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4 steps to a humble heart

"Jesus addressed this parable to those who were convinced of their own righteousness and despised everyone else. ‘Two men went up to the temple to pray; one was a Pharisee and the other was a tax collector. The Pharisee took up his position and spoke this prayer to himself, ‘O God, I thank you that I am not like the rest of humanity – greedy, dishonest, adulterous – or even like this tax collector. I fast twice a week, and I pay tithes on my whole income.’ But the tax collector stood off at a distance and would not even raise his eyes to heaven, but beat his breast and prayed, ‘O God be merciful to me a sinner.’ I tell you, the latter went home justified, not the former; for everyone who exalts himself will be humbled, and the one who humbles himself will be exalted” Luke 18:9-14.

Sometimes in life, without consciously making a decision, we “drift” into an attitude in which we see ourselves as better than others. Our intellect and/or our talents are excellent and we tend to see ourselves as a “cut above” the rest of humankind. People praise us, we believe what they say and begin to think and act, quietly at first, as people of the “top tier.” “Oh, God, I thank you that I am not like the rest of men…”

Perhaps, it is not in academic accomplishments or sports or music or drama or art that we take pride, but in our spiritual “accomplishments.” I pray daily, I tithe, I go to confession and eucharistic adoration weekly, I am an extraordinary minister of holy Communion, I teach CCD, I work on the parish bazaar or minister to those in need. Doing these things is wonderful, and we are called to serve, but they can become millstones around our necks when we use them as a security blanket to feel good about ourselves – or as a way of taking out insurance that God will have to love me now because …

Do you get the idea?

That’s how the Pharisee thought. He prided himself on following every jot and tittle of the law – and then despised everyone who did not live up to his standards. Note: his standards.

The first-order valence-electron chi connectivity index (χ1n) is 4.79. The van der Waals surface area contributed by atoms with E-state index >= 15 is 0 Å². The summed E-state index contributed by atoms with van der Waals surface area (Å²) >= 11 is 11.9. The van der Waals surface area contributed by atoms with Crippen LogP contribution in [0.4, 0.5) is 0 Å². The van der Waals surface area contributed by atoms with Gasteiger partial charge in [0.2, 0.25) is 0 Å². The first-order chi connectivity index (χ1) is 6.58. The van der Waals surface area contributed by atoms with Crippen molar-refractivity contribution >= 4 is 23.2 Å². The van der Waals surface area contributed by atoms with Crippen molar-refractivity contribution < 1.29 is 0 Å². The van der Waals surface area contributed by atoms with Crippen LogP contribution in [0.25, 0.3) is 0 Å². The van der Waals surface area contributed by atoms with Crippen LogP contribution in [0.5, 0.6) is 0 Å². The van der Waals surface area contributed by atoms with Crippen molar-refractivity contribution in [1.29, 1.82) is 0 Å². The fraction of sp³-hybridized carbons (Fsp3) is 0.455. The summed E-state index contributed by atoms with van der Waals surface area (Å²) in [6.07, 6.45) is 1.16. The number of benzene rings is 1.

When you look at yourself and others, whose standards do you use? Do you use yourself as the measuring stick to determine the “value” of others?

A lot of us have fallen into this trap. If we have, God wants us to use this Lent to change our thinking so that we can become more like him!

When I get on my “high horse,” as my father used to call it, I can be judgmental and critical of others. I can compare myself to others and according to my lights, see myself as so much better than those around me. God is not pleased!

In this parable, the tax collector knew that he had committed personal sin and he acknowledged it! He knew that, in his position as tax collector, he was working for the Romans and in some ways exploiting his own people. The Scripture does not tell us why he was a tax collector. We can’t hear his reasons and then judge him ourselves as having good reason to do so. We make so many judgments based on externals!     

But Jesus knows the heart and looks at the honesty of the tax collector who is asking God forgiveness for his sins. Jesus also sees the pride and the arrogance of the Pharisee in his “prayer.”

Which one is truly righteous?

When you and I stand before God, we will not be judged on our wealth, our power, our prestige; the judgment of God will not be based on the world’s criteria. None of that will have any eternal value.

What does have value is living my life, according to the Gospel, thanking God daily that he created me in order that I might be with him in eternal joy! God will never ask how many talents I had, but rather what I did with what he gave me.

Spiritual exercises – ask yourself these questions

1. How grateful are you for what you have been given?

2. Do you acknowledge God as the source of all that is good in your life?

3. Do you see him as the origin of all your blessings – however many or few they are?

4. Do you repent when you fail and daily ask his help to live a life pleasing to him?

In other words, as the prophet Micah tells us: “He has shown you, O man, what is good; and what does the Lord require of you but to do justice and to love kindness and to walk humbly with your God?” (Micah 6:8)

If you live by these standards, you won’t have time to judge (and most often misjudge) others. Live honorably, act justly, be kind to all and acknowledge God daily as the source of all that is good in your life. As you practice these things you will “crowd out” the judgmentalism, the negativity toward others. Fear and doubt about yourself will lessen. As you walk simply and humbly with your God in these ways, you will know his delight in you and that joy, no one can take from you.